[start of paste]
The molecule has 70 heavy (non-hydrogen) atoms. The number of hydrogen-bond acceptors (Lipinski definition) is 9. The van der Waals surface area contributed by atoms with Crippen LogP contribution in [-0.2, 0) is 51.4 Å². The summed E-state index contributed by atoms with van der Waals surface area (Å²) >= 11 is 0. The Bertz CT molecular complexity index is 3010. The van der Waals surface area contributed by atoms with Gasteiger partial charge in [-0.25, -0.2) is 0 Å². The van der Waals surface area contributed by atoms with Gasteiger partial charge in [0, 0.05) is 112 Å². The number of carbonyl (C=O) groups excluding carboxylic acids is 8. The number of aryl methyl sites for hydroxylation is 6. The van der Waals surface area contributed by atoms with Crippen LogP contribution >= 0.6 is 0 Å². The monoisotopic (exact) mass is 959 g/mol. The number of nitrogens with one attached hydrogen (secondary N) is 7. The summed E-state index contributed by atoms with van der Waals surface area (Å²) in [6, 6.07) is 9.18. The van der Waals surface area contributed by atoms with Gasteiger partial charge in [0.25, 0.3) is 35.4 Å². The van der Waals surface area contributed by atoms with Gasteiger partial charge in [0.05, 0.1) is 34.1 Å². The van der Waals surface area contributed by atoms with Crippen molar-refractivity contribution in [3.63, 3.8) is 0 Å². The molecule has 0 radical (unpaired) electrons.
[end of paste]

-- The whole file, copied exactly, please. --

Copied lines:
The molecule has 70 heavy (non-hydrogen) atoms. The number of hydrogen-bond acceptors (Lipinski definition) is 9. The van der Waals surface area contributed by atoms with Crippen LogP contribution in [-0.2, 0) is 51.4 Å². The summed E-state index contributed by atoms with van der Waals surface area (Å²) >= 11 is 0. The Bertz CT molecular complexity index is 3010. The van der Waals surface area contributed by atoms with Gasteiger partial charge in [-0.25, -0.2) is 0 Å². The van der Waals surface area contributed by atoms with Gasteiger partial charge in [0, 0.05) is 112 Å². The number of carbonyl (C=O) groups excluding carboxylic acids is 8. The number of aryl methyl sites for hydroxylation is 6. The van der Waals surface area contributed by atoms with Crippen LogP contribution >= 0.6 is 0 Å². The monoisotopic (exact) mass is 959 g/mol. The number of nitrogens with one attached hydrogen (secondary N) is 7. The summed E-state index contributed by atoms with van der Waals surface area (Å²) in [6, 6.07) is 9.18. The van der Waals surface area contributed by atoms with Gasteiger partial charge in [0.25, 0.3) is 35.4 Å². The van der Waals surface area contributed by atoms with Gasteiger partial charge in [0.05, 0.1) is 34.1 Å². The van der Waals surface area contributed by atoms with Crippen molar-refractivity contribution in [3.63, 3.8) is 0 Å². The molecule has 0 radical (unpaired) electrons.